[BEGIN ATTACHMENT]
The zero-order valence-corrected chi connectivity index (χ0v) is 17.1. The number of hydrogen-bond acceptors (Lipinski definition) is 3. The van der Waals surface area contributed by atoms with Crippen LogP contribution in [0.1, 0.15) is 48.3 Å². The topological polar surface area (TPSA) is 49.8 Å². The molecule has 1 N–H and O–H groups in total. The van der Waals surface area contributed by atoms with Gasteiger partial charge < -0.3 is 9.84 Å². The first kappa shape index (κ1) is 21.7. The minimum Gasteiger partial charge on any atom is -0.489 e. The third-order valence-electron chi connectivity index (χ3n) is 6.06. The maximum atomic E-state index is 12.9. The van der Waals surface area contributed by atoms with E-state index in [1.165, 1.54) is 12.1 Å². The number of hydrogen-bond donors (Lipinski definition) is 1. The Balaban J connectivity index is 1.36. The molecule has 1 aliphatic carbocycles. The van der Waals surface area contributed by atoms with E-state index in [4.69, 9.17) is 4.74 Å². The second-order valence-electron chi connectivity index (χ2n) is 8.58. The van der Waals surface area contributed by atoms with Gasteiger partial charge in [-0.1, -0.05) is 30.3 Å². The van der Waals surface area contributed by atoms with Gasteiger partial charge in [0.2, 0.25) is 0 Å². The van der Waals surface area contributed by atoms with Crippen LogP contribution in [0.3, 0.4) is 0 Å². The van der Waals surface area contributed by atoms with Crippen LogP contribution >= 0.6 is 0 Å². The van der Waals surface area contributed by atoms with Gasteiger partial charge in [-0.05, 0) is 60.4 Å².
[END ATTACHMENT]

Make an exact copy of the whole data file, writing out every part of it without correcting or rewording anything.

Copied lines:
The zero-order valence-corrected chi connectivity index (χ0v) is 17.1. The number of hydrogen-bond acceptors (Lipinski definition) is 3. The van der Waals surface area contributed by atoms with Crippen LogP contribution in [0.1, 0.15) is 48.3 Å². The topological polar surface area (TPSA) is 49.8 Å². The molecule has 1 N–H and O–H groups in total. The van der Waals surface area contributed by atoms with Gasteiger partial charge < -0.3 is 9.84 Å². The first kappa shape index (κ1) is 21.7. The minimum Gasteiger partial charge on any atom is -0.489 e. The third-order valence-electron chi connectivity index (χ3n) is 6.06. The maximum atomic E-state index is 12.9. The van der Waals surface area contributed by atoms with E-state index in [1.165, 1.54) is 12.1 Å². The number of hydrogen-bond donors (Lipinski definition) is 1. The Balaban J connectivity index is 1.36. The molecule has 1 aliphatic carbocycles. The van der Waals surface area contributed by atoms with E-state index in [4.69, 9.17) is 4.74 Å². The second-order valence-electron chi connectivity index (χ2n) is 8.58. The van der Waals surface area contributed by atoms with Gasteiger partial charge in [-0.1, -0.05) is 30.3 Å². The van der Waals surface area contributed by atoms with Gasteiger partial charge in [0.2, 0.25) is 0 Å². The van der Waals surface area contributed by atoms with Crippen LogP contribution in [0.3, 0.4) is 0 Å². The van der Waals surface area contributed by atoms with Crippen LogP contribution >= 0.6 is 0 Å². The van der Waals surface area contributed by atoms with Gasteiger partial charge in [-0.05, 0) is 60.4 Å².